NOTE: Tanning of the newly-laid eggs can significantly improve the mutant efficiency21.
  5. Fill an injection needle with the prepared RNP solution and load it to the micromanipulator (Table of Materials).
    1. Set the microinjection parameters as follows: 300 hPa of the injection pressure (pi), 0.5 s of the injection time (ti), and 25 hPa of the compensation pressure (pc).
    2. Press the pedal to evaluate the volume of the injected solution. Adjust the injection pressure and injection time to ensure that the injection volume is about 50-100 nL.
      NOTE: Exhaust the residual air in the needle to make the injection solution continuous and controllable as much as possible. The connection of the needle and the micromanipulator need to be tight.
  6. Arrange the sterile eggs regularly on the injection pad (Figure 2B,C) and place the pad on the object table of the microscope (Figure 3A). Adjust the magnification of the microscope until the eggs are observed. Adjust the microinjection needle under the microscope until the injection tip can be seen and position it near the egg to be injected.
  7. Start the injection at a suitable height and an angle of 30-45 degrees. Insert the tip into the egg carefully near the micropyles of the egg (Figure 3B) and press the pedal to accomplish the injection. Retract the needle quickly and move the injection pad for injection of the next egg.
    NOTE: A slight expansion of the egg during the microinjection should be observed. A small amount of cytoplasmic leakage at the pinhole is acceptable. Replace the injection needle with a new one or adjust the injection angle if the outflow of fluid is too much.
  8. Transfer the injected eggs to a culture dish (a Petri dish with a piece of moist filter paper), and place them in an incubator at 30 °C.
    NOTE: It will take about 13-14 days till nymphs hatch from these injected eggs (on condition that mutation of the target gene does not affect the development of the embryos) (Figure 3C). Inject at least 100 eggs to ensure a sufficient hatching and eclosion amount for knocking out a specific gene.

4. Mutation rate estimation and the screening of mutants

  1. Check the development of the injected eggs every day after the injection. Transfer injected eggs to a new culture dish every 24 h in the first 5 days.
  2. On the 6th day (or later) after injection, randomly pick and transfer 10 eggs into a tube and adequately grind the eggs with two steel balls at 60 Hz for 6 min using a grinder (see Table of Materials). Resuspend the debris with 1 mL of PBS. Transfer 5 µL of the mixture into 45 µL of 50 mM NaOH and lyse at 95 °C for 5 min. Add 5 µL of 1 M Tris-HCl (pH=8.0) into the lysis system to terminate the alkaline lysis reaction.
    NOTE: Eggs can be picked out for alkaline lysis on any day after the last transfer and multiple eggs can be used as one sample depending on their development situation (e.g., five 6-day-old embryos can be used as one sample, and two 10-day-old embryos can be used as one sample). Sometimes, it is not feasible to get the genomic DNA of eggs using the alkaline lysis method. Commercial genomic DNA extraction kits can be used as an alternative method for isolating the genomic DNA from the eggs.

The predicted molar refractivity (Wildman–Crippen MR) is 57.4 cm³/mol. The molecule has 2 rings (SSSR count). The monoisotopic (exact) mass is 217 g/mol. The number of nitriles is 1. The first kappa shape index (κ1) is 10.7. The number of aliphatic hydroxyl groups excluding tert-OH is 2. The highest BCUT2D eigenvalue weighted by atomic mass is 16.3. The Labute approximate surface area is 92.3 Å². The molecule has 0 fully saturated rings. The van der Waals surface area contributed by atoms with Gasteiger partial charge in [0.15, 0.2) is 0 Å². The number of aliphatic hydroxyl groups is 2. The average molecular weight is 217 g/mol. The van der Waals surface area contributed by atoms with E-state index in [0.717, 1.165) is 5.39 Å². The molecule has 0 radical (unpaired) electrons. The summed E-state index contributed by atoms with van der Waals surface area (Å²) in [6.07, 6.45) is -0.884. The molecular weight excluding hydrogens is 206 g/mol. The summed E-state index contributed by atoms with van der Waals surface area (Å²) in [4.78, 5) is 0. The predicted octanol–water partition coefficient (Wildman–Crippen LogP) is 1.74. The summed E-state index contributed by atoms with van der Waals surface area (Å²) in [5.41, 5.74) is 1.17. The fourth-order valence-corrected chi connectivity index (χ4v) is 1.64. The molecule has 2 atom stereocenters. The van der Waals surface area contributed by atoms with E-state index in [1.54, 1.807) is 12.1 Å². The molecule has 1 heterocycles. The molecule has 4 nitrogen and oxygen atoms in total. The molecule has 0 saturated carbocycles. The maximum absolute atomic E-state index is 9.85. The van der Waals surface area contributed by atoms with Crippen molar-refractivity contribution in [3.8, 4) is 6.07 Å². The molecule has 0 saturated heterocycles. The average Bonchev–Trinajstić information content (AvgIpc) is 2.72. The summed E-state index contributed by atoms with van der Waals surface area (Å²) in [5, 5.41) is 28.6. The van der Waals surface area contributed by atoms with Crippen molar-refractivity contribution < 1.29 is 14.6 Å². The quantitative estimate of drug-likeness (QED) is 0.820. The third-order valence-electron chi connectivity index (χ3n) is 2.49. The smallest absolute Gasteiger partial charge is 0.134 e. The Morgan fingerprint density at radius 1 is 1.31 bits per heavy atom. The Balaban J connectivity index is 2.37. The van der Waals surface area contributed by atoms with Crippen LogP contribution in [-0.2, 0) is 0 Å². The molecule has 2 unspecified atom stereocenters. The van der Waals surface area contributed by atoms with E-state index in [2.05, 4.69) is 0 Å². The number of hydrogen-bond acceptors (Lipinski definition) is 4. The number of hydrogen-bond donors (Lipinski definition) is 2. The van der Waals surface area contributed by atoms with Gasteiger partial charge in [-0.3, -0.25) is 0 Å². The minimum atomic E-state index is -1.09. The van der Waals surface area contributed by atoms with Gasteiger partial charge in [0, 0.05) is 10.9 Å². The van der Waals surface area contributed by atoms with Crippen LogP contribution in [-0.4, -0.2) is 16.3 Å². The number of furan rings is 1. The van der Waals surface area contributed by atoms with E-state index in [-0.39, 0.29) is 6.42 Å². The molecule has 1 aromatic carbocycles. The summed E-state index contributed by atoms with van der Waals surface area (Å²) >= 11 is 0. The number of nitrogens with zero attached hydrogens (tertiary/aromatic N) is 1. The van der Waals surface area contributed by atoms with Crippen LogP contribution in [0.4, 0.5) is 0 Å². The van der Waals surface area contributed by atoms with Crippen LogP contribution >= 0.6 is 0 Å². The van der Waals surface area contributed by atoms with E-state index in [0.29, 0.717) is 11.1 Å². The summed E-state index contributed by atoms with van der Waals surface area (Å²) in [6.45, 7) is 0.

3. Take 1 µL of the lysis product as the PCR template to amplify the target gene fragment (Table 2 and Table 3) and send the PCR products for sequencing. Compare the sequencing results with the wild-type sequence to preliminarily evaluate whether the CRISPR/Cas9 system cleaved the target gene in vivo (Figure 4A). Allow the rest of the eggs for subsequent development on the condition that indels are detected at the embryonic stage.
    NOTE: In this way, the mutation rate can be preliminarily estimated at the embryo stage. If no indels are found at this step, prepare some new sgRNAs for the target gene and repeat the knock-out protocol from step 2.1.
  4. Transfer the hatched nymphs to a rearing cage and culture them as described in step 3.3. When the nymphs developed to the fifth instar stage, separate them with plastic culture cups (1 nymph/cup).
    NOTE: It usually takes about 25-35 days for the nymphs to develop to their fifth instar and the most obvious phenotype is that the wing buds extend to the fourth or fifth abdominal segments. Moreover, it is recommended to record the phenotypes of dead nymphs to predict the relationship between the target gene and phenotypes in further research.
  5. Cut off about 2 mm length of the antennae with dissecting scissors and lyse it using the alkaline lysis method (step 4.2). Analyze the target gene fragment sequence of these nymphs as described above (step 4.3) to identify the G0 mutants (Figure 4B).
    ​NOTE: The antennae cut for lysis can be a little longer and grinding or mincing the antennae is helpful for lysis although the antennae can be directly digested. Individuals with multiple peaks near the target site in the sequencing result are identified as positive mutants and allowed for subsequent development and mating.

5. Establishment and passaging of mutant lines

  1. Perform cross breeding using the G0 mutants and wild-type locusts (Figure 4B). Collect the oocysts and incubate these oocysts separately at 30 °C. Use 3-6 developed eggs in each oocyst to detect mutations as described in steps 4.2 and 4.3. Keep mutation-positive oocysts for the subsequent development and abandon the mutation-negative oocysts.